Blog Post

Ramsey Tesdell Joins the 2009 Digital Media and Learning Winners' Breakout Sessions

I was quite excited about the breakout sessions, particuarly the session as the title suggests, about reaching underserved communities. I was excited about the international aspect, but also the values that come with working with underserved communities.

As I joined the session, M-Ubuntu were discussing their efforts in working with mobile phones in education or m-education. The project sounds fascinating to me and I look forward to discussing it more indepth with then over the next few hours.As the press release says: M-Ubuntu (I am because we are in Zulu), a project that uses inexpensive mobile phone technologies to connect teachers in South Africa to each other and to teachers in the United States.

The concept of blended learning was discussed. Check out the video below to see an example of how it is being utilized in South Africa.

Other projects included in the session are Global Challenge, Mobile Voices, and Tecno.Tzotzil,
a project that leverages low-cost laptops to help indigenous children
in Chiapas, Mexico learn by producing and sharing their own media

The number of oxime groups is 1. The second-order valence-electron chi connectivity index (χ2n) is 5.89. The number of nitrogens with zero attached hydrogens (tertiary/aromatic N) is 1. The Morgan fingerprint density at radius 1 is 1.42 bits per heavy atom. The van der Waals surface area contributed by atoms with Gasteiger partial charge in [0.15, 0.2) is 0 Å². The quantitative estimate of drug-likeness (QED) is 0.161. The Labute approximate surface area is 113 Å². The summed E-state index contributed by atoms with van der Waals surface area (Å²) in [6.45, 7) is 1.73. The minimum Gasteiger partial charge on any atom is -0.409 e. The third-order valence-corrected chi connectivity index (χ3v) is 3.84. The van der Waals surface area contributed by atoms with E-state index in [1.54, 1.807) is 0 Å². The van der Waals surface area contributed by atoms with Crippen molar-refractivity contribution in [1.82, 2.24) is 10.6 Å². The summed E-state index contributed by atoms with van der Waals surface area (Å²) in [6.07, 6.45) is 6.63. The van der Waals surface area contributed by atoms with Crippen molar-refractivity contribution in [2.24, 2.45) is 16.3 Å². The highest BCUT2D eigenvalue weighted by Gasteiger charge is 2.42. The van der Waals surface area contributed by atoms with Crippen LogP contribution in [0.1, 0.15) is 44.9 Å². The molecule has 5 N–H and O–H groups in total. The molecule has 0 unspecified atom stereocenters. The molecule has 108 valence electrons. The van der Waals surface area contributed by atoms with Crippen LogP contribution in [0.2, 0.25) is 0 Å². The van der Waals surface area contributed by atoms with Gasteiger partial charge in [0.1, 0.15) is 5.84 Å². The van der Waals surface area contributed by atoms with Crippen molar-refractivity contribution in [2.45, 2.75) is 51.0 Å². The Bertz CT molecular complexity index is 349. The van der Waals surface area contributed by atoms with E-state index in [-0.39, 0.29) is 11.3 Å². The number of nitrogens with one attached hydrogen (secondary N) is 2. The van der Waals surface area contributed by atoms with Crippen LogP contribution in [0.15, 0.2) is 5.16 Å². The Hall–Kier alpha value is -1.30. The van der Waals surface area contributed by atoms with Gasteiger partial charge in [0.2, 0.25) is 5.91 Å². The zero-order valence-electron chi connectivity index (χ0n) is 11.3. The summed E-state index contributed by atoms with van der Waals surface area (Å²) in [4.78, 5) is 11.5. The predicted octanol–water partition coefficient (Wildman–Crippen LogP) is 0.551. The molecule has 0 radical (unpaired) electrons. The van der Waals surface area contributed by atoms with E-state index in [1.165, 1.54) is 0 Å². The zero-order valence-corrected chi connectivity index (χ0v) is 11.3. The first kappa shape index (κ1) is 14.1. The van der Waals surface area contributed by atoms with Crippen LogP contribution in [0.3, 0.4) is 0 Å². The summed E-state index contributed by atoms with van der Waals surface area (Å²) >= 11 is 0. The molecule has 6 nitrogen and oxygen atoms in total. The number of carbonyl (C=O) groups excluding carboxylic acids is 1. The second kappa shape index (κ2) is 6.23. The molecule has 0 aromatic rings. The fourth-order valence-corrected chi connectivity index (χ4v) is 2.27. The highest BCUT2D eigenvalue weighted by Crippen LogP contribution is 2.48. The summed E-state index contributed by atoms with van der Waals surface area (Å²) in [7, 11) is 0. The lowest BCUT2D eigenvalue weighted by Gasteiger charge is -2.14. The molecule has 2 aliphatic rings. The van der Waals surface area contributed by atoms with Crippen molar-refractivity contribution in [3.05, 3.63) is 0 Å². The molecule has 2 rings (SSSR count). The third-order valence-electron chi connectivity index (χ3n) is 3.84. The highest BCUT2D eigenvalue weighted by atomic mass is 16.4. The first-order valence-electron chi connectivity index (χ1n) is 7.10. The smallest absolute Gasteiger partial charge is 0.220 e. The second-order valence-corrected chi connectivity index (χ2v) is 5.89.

creations.

Mobile Voices is an interesting project that utilizes the video cameras
on mobile phones to help members of the Latino community in Los Angeles
tell their stories about their lives. One of the goals of the project
is to help some of the places that are outside of the city, places that
get less focus and attention. Critical learning theories are an
important aspect of this project and one of their ideas is to work with
day laborers.

Each project sounds fascinating and I hope to describe them all more as the time goes on.

The issue of challenges came up. Holly Willis said that Mobile Voices
is facing issues of power and privilege, how people participate - users
of mobile voices, encouraging participation, and sustainability beyond
the grant period. One issue that came up was the recognition and
lending legitamcy of certain educations. Specifically having a degree
in New Media, having a special minor (informal vs. formal education)
formal education that offers a specific degree in a subject, rather
than a general honors certificate.

Check out all the winners here. (opens as PDF)

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